Liken Progresses from Gingerbread Houses to Model Zoos

March 15, 2004

By Gabriel Chen

Catie LikenMany psychologists agree that play is an essential ingredient in a child's growth and development—play stimulates the human spirit, encourages imagination, conceptual thinking and creation. Cathryn Liken remembers playing Legos for hours, constructing anything out of them: a boat, a plane, or a train.

As a wide-eyed inquisitive girl growing up in Pittsburgh, Cathryn avoided Barbie dolls like the plague, choosing to amuse herself with cardboard blocks instead. Catie, as she is fondly called by her friends, recalls assembling the pieces with her deft hands, and before you can say "jackrabbit," tearing them apart to create something new altogether.

Catie said her curiosity for building might have been sparked by her grandfather, a contractor, but also hinted that her interest was a natural progression from baking, her other love.

"I'd often go to his house, where I'd look through his drawings and blueprints, and see what he was planning," Catie said. "I also remember baking gingerbread houses for fun, showed them to my grandfather, and he thought they were a masterpiece – he chose not to eat them, but kept them for years."

Though Catie demonstrated a passion for hands-on work at a tender age, it never crossed her mind to pursue an engineering degree, let alone make a career out of it. It was an introductory class on Roman architecture offered by the Art History department at Duke that piqued her interest in building structures. Soon, Catie learned about the evolution of design and engineering in the architecture of ancient Rome, of major building forms, and about city planning in the late Republic.

Catie also loved her calculus class, and figured that since she was equally passionate about mathematics and Roman architecture, she could combine the two disparate subjects and do something related to engineering.

Having pinned down her career interests, Catie debated at the beginning of sophomore year if she should stay on to complete her undergraduate education. She had fallen in love with the campus while her older sister was touring college.

"I tagged along with her and Duke was our last stop," Catie reminisced. "I remember us driving up Chapel Drive, turning around the circle and seeing the chapel. I heard myself exclaiming aloud that I want to go to Duke! After my sister was admitted, I came to visit the campus often, and found myself liking the place even more."

Catie mulled over transferring to a school with a nationally-acclaimed architecture program. Unlike schools like the University of Washington or Texas A&M University that have established architecture programs, Duke currently offers a certificate in architectural engineering at the undergraduate level through its civil and environment engineering department.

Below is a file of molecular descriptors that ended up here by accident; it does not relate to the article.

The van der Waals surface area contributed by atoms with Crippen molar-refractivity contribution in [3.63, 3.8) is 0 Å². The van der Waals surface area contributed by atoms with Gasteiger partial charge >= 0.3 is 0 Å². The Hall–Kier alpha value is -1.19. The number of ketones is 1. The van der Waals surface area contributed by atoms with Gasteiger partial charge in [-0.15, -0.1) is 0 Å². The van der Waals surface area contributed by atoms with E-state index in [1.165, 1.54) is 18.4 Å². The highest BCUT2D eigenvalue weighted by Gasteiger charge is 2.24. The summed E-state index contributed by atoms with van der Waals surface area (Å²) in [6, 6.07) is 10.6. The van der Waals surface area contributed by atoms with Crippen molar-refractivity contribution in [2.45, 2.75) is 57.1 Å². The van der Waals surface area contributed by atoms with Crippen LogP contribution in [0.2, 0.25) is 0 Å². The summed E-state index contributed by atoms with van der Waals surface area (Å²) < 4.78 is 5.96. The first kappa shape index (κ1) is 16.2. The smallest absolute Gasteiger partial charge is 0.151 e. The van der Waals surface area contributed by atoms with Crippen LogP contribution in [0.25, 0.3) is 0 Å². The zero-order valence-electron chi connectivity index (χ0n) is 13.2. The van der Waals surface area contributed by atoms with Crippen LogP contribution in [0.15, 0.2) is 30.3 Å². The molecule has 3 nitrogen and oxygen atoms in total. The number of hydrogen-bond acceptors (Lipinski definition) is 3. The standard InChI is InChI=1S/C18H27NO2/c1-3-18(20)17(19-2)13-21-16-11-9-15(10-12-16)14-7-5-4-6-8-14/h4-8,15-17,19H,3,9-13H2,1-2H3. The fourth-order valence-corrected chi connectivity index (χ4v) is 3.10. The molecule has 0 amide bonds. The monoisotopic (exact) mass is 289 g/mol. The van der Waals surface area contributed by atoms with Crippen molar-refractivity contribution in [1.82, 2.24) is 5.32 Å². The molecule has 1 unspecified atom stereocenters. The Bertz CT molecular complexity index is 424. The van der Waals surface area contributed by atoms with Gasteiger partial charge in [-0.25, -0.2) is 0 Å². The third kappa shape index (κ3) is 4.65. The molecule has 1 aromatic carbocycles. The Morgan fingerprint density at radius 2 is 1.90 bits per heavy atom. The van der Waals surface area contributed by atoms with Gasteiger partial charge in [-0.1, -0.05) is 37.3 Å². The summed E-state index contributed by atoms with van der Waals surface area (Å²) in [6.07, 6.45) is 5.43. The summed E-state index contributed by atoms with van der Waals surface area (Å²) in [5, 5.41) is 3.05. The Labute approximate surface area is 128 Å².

"I came to the conclusion that an engineering background would help build a good foundation for an architectural career," Catie said. "So I decided to stay, as I love Duke too much to leave yet."

Then Catie took a variety of engineering classes including modern and post-modern architecture, concrete and composite structures, structural design and optimization to boost her background in architectural engineering.

"Those were great classes, but looking back, I would have taken more art, sculpture, and art history classes, as they would have given me a more creative field," Catie said.

In 2002, Catie snagged a summer internship with Hellmuth, Obata, & Kassabaum, Inc., where she had the opportunity to work with Duncan Broyd, HOK's global director of Justice Architecture, on the preliminary design phase of the Manatee County Courthouse in Bradenton, Florida. HOK is among the world's leading design firms and it manages the planning, design, and construction process for its clients.

The following summer, Catie traveled to Washington, D.C. to intern with Chatelain Architects, where she spent a great deal of time working on a display model of a church, as well as learned to build massing models like an elephant house for the National Zoo. A massing model is a dimensionally accurate summary of the fundamental exterior forms of a building. It is made of solid blocks, and building details are either left out entirely or summarized succinctly with a few simple blocks.

Catie said that both internship experiences have given her an insight as to the kind of firm she wants to work for when she enters the job market.

"I want to work for a small firm," Catie said. "Chatelain, unlike HOK, had a more relaxed atmosphere. I went to a lot more site meetings, site tours, and would work on different projects. Whenever they needed more people, they didn't hesitate to get me involved, which gave me the chance to see different processes in action."

It will be a while before Catie puts her books aside and scurries around to find a job, as she has been accepted into a year-long architecture program at Columbia University in New York City. The comparative learning program, which commences several months after she graduates from Duke, will have Catie spending a semester in New York, and the other in Paris. It will be her first time to Europe.

"I thrive better when I'm really busy, than when I've very little to do. I can get more done if I know that I've only 30 minutes, compared to when I've the whole morning," said Catie candidly, as she deliberated about her long-term plans.

"Hopefully, several years down the road, I'll be in New York with my own apartment, have my own architectural firm, or be one of the principals of a medium-sized firm," she said.